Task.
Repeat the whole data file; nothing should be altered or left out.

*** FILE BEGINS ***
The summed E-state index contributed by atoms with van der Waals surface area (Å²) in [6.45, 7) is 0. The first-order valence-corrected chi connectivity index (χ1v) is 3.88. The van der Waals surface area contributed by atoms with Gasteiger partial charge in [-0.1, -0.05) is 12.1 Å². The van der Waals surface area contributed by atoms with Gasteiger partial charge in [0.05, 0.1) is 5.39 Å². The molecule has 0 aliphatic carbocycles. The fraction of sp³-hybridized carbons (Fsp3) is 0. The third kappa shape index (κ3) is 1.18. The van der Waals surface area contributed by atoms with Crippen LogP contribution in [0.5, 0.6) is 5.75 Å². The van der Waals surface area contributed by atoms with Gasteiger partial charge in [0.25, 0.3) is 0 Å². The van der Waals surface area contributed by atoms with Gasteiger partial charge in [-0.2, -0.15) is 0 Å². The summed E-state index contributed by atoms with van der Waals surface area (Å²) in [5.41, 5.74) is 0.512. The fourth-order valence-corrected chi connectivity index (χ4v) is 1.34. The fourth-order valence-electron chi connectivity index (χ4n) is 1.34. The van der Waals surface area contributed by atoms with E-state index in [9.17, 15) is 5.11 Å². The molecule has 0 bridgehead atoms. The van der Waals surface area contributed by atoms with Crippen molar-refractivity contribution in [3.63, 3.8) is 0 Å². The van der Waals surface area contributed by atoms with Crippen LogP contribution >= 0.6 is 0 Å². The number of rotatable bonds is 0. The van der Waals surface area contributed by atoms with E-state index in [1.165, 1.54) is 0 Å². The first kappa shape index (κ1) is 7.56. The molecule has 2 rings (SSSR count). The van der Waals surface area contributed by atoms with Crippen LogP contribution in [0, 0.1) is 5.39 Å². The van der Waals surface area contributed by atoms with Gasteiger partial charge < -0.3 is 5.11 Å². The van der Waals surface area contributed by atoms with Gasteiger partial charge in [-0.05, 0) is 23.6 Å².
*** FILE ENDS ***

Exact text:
The summed E-state index contributed by atoms with van der Waals surface area (Å²) in [6.45, 7) is 0. The first-order valence-corrected chi connectivity index (χ1v) is 3.88. The van der Waals surface area contributed by atoms with Gasteiger partial charge in [-0.1, -0.05) is 12.1 Å². The van der Waals surface area contributed by atoms with Gasteiger partial charge in [0.05, 0.1) is 5.39 Å². The molecule has 0 aliphatic carbocycles. The fraction of sp³-hybridized carbons (Fsp3) is 0. The third kappa shape index (κ3) is 1.18. The van der Waals surface area contributed by atoms with Crippen LogP contribution in [0.5, 0.6) is 5.75 Å². The van der Waals surface area contributed by atoms with Gasteiger partial charge in [0.25, 0.3) is 0 Å². The van der Waals surface area contributed by atoms with Gasteiger partial charge in [-0.2, -0.15) is 0 Å². The summed E-state index contributed by atoms with van der Waals surface area (Å²) in [5.41, 5.74) is 0.512. The fourth-order valence-corrected chi connectivity index (χ4v) is 1.34. The fourth-order valence-electron chi connectivity index (χ4n) is 1.34. The van der Waals surface area contributed by atoms with E-state index in [9.17, 15) is 5.11 Å². The molecule has 0 bridgehead atoms. The van der Waals surface area contributed by atoms with Crippen molar-refractivity contribution in [3.63, 3.8) is 0 Å². The van der Waals surface area contributed by atoms with Crippen LogP contribution >= 0.6 is 0 Å². The number of rotatable bonds is 0. The van der Waals surface area contributed by atoms with E-state index in [1.165, 1.54) is 0 Å². The first kappa shape index (κ1) is 7.56. The molecule has 2 rings (SSSR count). The van der Waals surface area contributed by atoms with Crippen LogP contribution in [0, 0.1) is 5.39 Å². The van der Waals surface area contributed by atoms with Gasteiger partial charge < -0.3 is 5.11 Å². The van der Waals surface area contributed by atoms with Gasteiger partial charge in [-0.05, 0) is 23.6 Å².